The problem was further forward with a midfield that has rarely looked right this season.  Peter Etebo’s injury is expensive and unfortunate, but we’ve looked at best wonkily making do before the Nigerian’s absence and on this occasion were neither obstructive enough interrupt Leeds’ progress nor deft enough to capitalise upon the gaping holes they left behind them.

And the problem with that set-up is that if you can’t stem the flow then at some point you’re going to get a misjudgement or a mistake or an unlucky bounce that no amount of resolute defending or ponderous finishing is going to save you from.  In the 18th minute we got two of those in the same exchange as Foster came out for a cross that swung away from him, Kucka misjudged his header in a manner eerily reminiscent of Sierralta’s error against Wolves and Llorente was more alert than either in turning the ball home.  Elland Road errupted, the chorus of grunting from behind the goal was deafening.

3- The goal was rapidly followed by a noisy penalty call as James went down in the box.  Here, as with a call at the other end that infuriated Josh King (though it might have been outside the box anyway) and with our “equaliser” in the second half VAR appeared to be scantly employed by referee Simon Hooper.  It’s possible of course that a season’s practice has simply made the checking process much more seamless, less obvious than the long standing around deliberating.  In any event, if making quicker less disruptive decisions comes with a greater proportion of “mistakes” I’m all for it.  You therefore have to take the rough with the smooth – not very fair to complain that VAR slows everything down and object when things go against you once the technology’s on a less forgiving leash.  Give me good old-fashioned refereeing incompetence over dawdling over replays any day of the week.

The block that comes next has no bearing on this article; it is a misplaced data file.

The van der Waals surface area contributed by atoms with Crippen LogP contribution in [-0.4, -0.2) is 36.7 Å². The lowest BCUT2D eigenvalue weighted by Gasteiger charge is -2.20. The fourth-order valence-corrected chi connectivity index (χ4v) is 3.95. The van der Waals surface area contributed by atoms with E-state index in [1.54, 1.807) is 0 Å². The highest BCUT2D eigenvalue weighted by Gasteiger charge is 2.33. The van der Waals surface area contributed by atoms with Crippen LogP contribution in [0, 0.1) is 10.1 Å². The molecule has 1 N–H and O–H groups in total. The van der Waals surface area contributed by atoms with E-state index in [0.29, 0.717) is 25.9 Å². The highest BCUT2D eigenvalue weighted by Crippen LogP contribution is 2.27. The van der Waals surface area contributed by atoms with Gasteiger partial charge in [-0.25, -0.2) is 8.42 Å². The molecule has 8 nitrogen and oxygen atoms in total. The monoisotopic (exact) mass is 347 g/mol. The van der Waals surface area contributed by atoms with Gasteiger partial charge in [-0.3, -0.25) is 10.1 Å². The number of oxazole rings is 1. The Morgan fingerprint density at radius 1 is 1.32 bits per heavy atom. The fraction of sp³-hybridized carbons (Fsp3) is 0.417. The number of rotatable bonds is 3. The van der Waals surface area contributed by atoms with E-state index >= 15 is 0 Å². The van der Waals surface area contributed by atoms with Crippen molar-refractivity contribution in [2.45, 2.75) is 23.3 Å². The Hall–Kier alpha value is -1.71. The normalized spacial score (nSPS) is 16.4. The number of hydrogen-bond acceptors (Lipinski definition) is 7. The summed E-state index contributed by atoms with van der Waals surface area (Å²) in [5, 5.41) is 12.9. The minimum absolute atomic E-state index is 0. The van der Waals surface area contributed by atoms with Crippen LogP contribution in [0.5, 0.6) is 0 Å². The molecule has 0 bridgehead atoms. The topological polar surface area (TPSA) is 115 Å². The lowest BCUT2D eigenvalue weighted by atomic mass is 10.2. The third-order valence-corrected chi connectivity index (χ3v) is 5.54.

Meanwhile as Leeds continued to dominate without adding to the scoreline, our attempts to clamber back into the game were pretty feeble.  Will, over my shoulder, suggested after half an hour that we should probably bring Tufan on; at this point the Turkish midfielder broke the surface and swung a majestic pass wide to Sarr.  Minutes later he was the beneficiary of some slack defending, charged into the box and fired excitedly over the bar.  This was much more the idea, in as much as there was one, but for the most part Tufan was woefully ineffectual.

So too Ismaïla Sarr, who as against Newcastle struggled to have any impact on the game despite wandering away from the right on occasions and even swapping wings briefly in the second half.  Joshua King was toiling away manfully, his value most evident after his departure with injury on half time when our attacks lost any semblance of cohesion in the second half.  Sema replaced King with Dennis moving to the centre, but the Nigerian is an irritant rather than a line leader.  If Sema had any pace at all he’d be a top player;  as it was he put in a sturdy and workmanlike shift on the left, where alongside the relentless Rose he was our biggest threat in the second half.

4- Earlier in the day a high energy training session had taken place elsewhere in the city.  Head coach-cum-herder of cats Will instigated an imaginative exercise that involved the twenty-odd six-to-eight year olds divided into three teams in coned corners of an astroturfed pitch.  The exercise began with an ostensibly similar number of balls clustered in the centre circle;  on the maestro’s whistle the three teams of “pirates” charged, shouting in piratey voces, the winning team being the one that salvaged the largest number of balls into their corner via legitimate footballing means.  By the head coach’s own admission the tactical value of the exercise was questionable, but everyone seemed to enjoy it.